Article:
2 posts were split to a new topic: Flaming troll

I solved this by making the two scenarios into variables; even and odd. Each variable finds their respective midpoints, which makes them easy to average and call in the control flow. There’s probably a more elegant way to solve this, though, haha.

```
def middle_element(lst):
even = int(len(lst)/2) - 1
odd = int(len(lst)/2)
if len(lst) % 2 != 0:
return lst[odd]
else:
return (lst[even]+lst[odd])/2
```

Rather than doing floating point arithmetic and rounding later, stick with integer operations:

```
# don't:
int(a / b)
# do:
a // b
```

Ah! Wasn’t aware of that operator. Thanks!

Would be worth the ten minutes or so it will take to research it further while it is fresh in your mind.

```
floor division
```

It’s important to note that floats have floors, too, and if one or both operands are a float, the result will be a float.

```
10.3 // 2 => 5.0
```

Only when both operands are integer, will the quotient be an integer.

I couldn’t remember how to fool python into accounting for odd or even (that was a few excercises ago), so I hit the “see solution” button. It wrote this:

```
#Write your function here
def middle_element(lst):
if len(lst) % 2 == 0:
sum = lst[int(len(lst)/2)] + lst[int(len(lst)/2) - 1]
return sum / 2
else:
return lst[int(len(lst)/2)]
#Uncomment the line below when your function is done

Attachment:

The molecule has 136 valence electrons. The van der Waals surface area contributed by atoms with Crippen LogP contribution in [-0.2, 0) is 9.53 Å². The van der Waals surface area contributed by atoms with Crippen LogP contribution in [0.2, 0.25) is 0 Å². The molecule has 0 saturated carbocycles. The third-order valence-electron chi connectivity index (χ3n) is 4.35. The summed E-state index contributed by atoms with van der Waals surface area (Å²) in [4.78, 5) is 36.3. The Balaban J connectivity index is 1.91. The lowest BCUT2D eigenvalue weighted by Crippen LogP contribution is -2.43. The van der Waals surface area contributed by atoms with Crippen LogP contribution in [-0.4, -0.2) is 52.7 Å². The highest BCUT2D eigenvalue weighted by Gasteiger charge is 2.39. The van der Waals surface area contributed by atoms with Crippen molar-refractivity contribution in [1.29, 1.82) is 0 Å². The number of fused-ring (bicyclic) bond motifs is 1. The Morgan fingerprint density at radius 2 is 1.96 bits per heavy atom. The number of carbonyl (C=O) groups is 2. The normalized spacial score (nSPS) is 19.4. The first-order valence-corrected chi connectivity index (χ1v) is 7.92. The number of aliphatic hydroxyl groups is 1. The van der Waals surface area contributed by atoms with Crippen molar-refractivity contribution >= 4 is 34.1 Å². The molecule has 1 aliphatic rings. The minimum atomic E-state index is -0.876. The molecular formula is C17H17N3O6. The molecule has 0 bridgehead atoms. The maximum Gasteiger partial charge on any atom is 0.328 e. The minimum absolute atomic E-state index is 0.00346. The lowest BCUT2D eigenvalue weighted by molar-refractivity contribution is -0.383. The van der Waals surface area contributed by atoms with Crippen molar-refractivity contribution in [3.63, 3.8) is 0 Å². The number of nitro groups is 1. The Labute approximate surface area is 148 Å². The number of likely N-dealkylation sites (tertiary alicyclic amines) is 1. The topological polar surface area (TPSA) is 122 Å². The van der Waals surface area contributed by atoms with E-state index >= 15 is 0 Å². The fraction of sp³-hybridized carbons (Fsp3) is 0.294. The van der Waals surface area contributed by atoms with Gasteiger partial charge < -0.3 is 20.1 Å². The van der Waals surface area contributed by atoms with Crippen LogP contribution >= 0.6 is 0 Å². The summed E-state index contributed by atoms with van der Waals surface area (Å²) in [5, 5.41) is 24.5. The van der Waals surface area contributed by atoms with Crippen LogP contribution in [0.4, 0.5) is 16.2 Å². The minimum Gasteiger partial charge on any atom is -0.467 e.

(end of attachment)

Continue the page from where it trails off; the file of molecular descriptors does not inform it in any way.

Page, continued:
print(middle_element([5, 2, -10, -4, 4, 5]))
```

and when I hit solve it printed out: -7.0

I thought the program was supposed to show the middle 2 elements when even. -7.0 isn’t even the middle 2 added or subtracted from each other. So what the H? Did I fully misunderstand the exercise, or was the solution wrong?

Hello, @bit2995930909, and welcome to the forums.

It would seem you misunderstood. The exercise directs us to return the average of the two middle values when there are an even number of values.

We don’t attempt to fool Python. We just write code. We write it, and the computer executes what we wrote.

Ok, I missed the avg line. Thank you. Though I do feel like I’m trying to fool something that can add but doesn’t know what an odd number is. That is a joke. I mean, my joke, not the program.

BTW, using floats for doing integer math is very strange. You’re using a more complicated type to represent something that your simple (and much nicer) type is perfectly able to do. If you do integer division you end up with an integer and discard the remainder.

The only time floats should be involved in anything you do, even as an intermediary step, is if you’re approximating something.

(A common mistake is to think that floats are for representing decimal values and that the numbers will work out nicely like those seen in grade school. That’s not what float is or does.)